Kylie Minogue is back on British telly as a one of the judges on the ludicrous talent show The Voice. In all likelihood, this will lead to a resurgence in her own recording career after a spell in the wilderness. I hope she doesn’t spoil her legacy with some half-arsed music by numbers…

I bet there’s some of you reading this thinking that I’m not being serious. But as my dear friend Jacques the Kipper will testify, I have long been an advocate of the talent of probably the most famous Australian on the planet.  So much so, that back in the early 1990s when a music magazine (I think it may well have been the long-defunct Select) printed a photo of Kylie cavorting on a bed with Bobby Gillespie, JtK got a t-shirt made with my head superimposed on the body on Mr G, with the words ‘I Should Be So Lucky’ printed underneath…..

And I know that I’m not the only long-time indie-disco freak who hasn’t fallen for her charms over the years. If nothing else, nobody can deny that this is a stunning pop record that is a very close cousin to so many of the great electronica records of the 80s:-

mp3 : Kylie Minogue – I Can’t Get You Out Of My Head

Of course there’s been a lot of stuff she has recorded and released that has been unlistenable. But overall, the magnificent easily outnumber the mundane, while there have been more sublime 45s than shite 45s. Oh and let’s not forget that she was also single-handedly responsible for getting Nick Cave onto Top Of The Pops for the one and only time:-

mp3 : Nick Cave & The Bad Seeds (feat Kylie Minogue) – Where The Wild Roses Grow

And among all the great acts that I’ve seen live over the years, I’ve rarely been so well entertained as when Mrs V took me along as a surprise to catch Kylie perform in March 2005 at the SECC in Glasgow.

A few years back, I had the pleasure of finding a 12″ promo copy of some dance mixes disc of one of my favourite Kylie singles for just £1, so I’m sticking to my principles by offering these rips from vinyl:-

mp3 : Kylie Minogue – Confide In Me (Master Mix)
mp3 : Kylie Minogue – Confide In Me (The Truth Mix)
mp3 : Kylie Minogue – Confide In Me (Big Brothers Mix)



I’ve jumped straight from March to May as looking back over the postings from April 2007 didn’t show anything that I feel worth repeating here.  Thinking back, April 2007 was a very busy time at work…loads of hours being spent in the office building up to an important set of elections at the beginning of May 2007….and that would explain why a lot of the posts were hurriedly written and posted just for the sake of it.

And so onwards to May 2007….and another self-indulgent post which will hopefully provide you all with a little more of my DNA if you’re interested:-



Fil at the blog  ‘Pogo A Go-Go’ was the first person I saw have this little bit of fun.

Then it ended up with Crash at the blog ‘Pretending Life Is Like A Song’.

And because Crash didn’t want to be Johnny no-mates that he couldn’t pass the chain onto, and I’m an all-round nice guy, I volunteered to be next. So he sent me five questions,…..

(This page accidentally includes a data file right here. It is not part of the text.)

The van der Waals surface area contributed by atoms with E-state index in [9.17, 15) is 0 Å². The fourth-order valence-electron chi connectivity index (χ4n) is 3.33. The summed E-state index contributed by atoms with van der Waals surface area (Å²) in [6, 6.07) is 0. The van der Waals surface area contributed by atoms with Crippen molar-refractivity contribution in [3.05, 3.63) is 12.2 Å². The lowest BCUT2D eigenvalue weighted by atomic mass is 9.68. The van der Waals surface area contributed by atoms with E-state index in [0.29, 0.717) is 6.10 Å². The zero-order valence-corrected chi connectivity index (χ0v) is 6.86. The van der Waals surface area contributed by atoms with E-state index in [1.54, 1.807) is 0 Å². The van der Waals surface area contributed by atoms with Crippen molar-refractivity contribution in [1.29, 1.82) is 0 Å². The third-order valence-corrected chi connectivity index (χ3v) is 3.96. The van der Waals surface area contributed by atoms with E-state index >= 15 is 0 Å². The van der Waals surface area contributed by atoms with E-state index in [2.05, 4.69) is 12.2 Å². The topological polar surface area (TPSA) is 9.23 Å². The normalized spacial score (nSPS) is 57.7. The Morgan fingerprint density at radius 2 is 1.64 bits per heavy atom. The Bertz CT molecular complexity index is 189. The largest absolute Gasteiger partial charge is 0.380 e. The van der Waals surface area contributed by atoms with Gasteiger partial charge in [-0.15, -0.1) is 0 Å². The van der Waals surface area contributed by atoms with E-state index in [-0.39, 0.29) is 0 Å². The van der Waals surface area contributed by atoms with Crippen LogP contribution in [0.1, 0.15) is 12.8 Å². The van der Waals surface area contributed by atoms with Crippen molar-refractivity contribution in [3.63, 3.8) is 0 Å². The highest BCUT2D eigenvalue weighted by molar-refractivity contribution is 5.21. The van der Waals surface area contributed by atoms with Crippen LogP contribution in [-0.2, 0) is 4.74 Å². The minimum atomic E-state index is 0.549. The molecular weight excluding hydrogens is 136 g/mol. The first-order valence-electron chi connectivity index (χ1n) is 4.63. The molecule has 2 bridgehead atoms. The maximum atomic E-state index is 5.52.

Q1. Alerius C of Tralfamadore likes the cut of your jib, and empowers you to revisit specific live performances of five songs whenever you choose. What five performances do you choose, and why?

A. How joyous to find that someone at last, after almost 44 years on this planet, likes the cut of my jib.

I have no idea how many live gigs I’ve been to since 1979 – and lord knows how many live acts I’ve seen. I could go through the record collection and work part of it out, but for every one of them, there will probably be two acts that I’ve never bought any records by.

But enough of the gibberish – it’s time to face up to the question.

(a) Joe Jackson – Is She Really Going Out With Him?

Glasgow Tiffany’s 1980. Joe Jackson had enjoyed his chart success and was about to enter into a few years of oblivion before Stepping Out went Top3. The venue was maybe 70% full and I got right down near the front for the first time in my life. This song was the encore – and Joe turned it into a masterpiece lasting the best part of 10 minutes, starting it off as a piano-led ballad before bit by bit the rest of the band (who had been in top form all night) joined in. By the end it was an angry rant keeping in spirit with the true meaning of the song.

(b) Nick Cave & The Bad Seeds – The Curse of Millhaven

Glasgow Barrowlands 2001. Mrs Villain’s favourite Bad Seeds number and one neither of us thought we’d ever see live. Another one kept for the encore and so rare in the live canon that Nick needed idiot boards to get all the words correct. The band thrashed away and Nick ranted and raved about murders and Prozac. A few weeks later he did the same again in Lyon, France and the results can be seen on the live DVD God Is In The House. But being there in Glasgow was even better.

(c) Paul Quinn & the Independent Group– Will I Ever Be Inside Of You?

Glasgow Film Theatre – October 1994. A one-off gig in a cinema. the band played as movie montages unfolded behind them. A quite incredible night topped-off when a singer from Scottish Opera hotfooted it from her performance on stage some 500 yards around the corner and provided backing vocals, still dressed in her operatic outfit, for the title track of Paul Quinn & The Independent Group‘s second LP. Truly beautiful. Truly breathtaking. And the last time that i ever got to see Paul Quinn perform on the stage. Sigh

(d) TindersticksJism

Edinburgh Jaffa Cake late 90s. The hottest gig I’ve ever been at in my life. A tiny attic room that was part of an Edinburgh Fringe Festival venue more akin to hosting comedians and staging plays by undergraduate theatre groups. I’ve no idea just how the fire authorities were able to let so many folk in. So hot that the band removed their jackets. I know I’m likely to go to hell when I die – and it will be a dawdle compared to surviving that August night without passing out. The roar that greeted this epic number would have graced the winning goal of any cup final.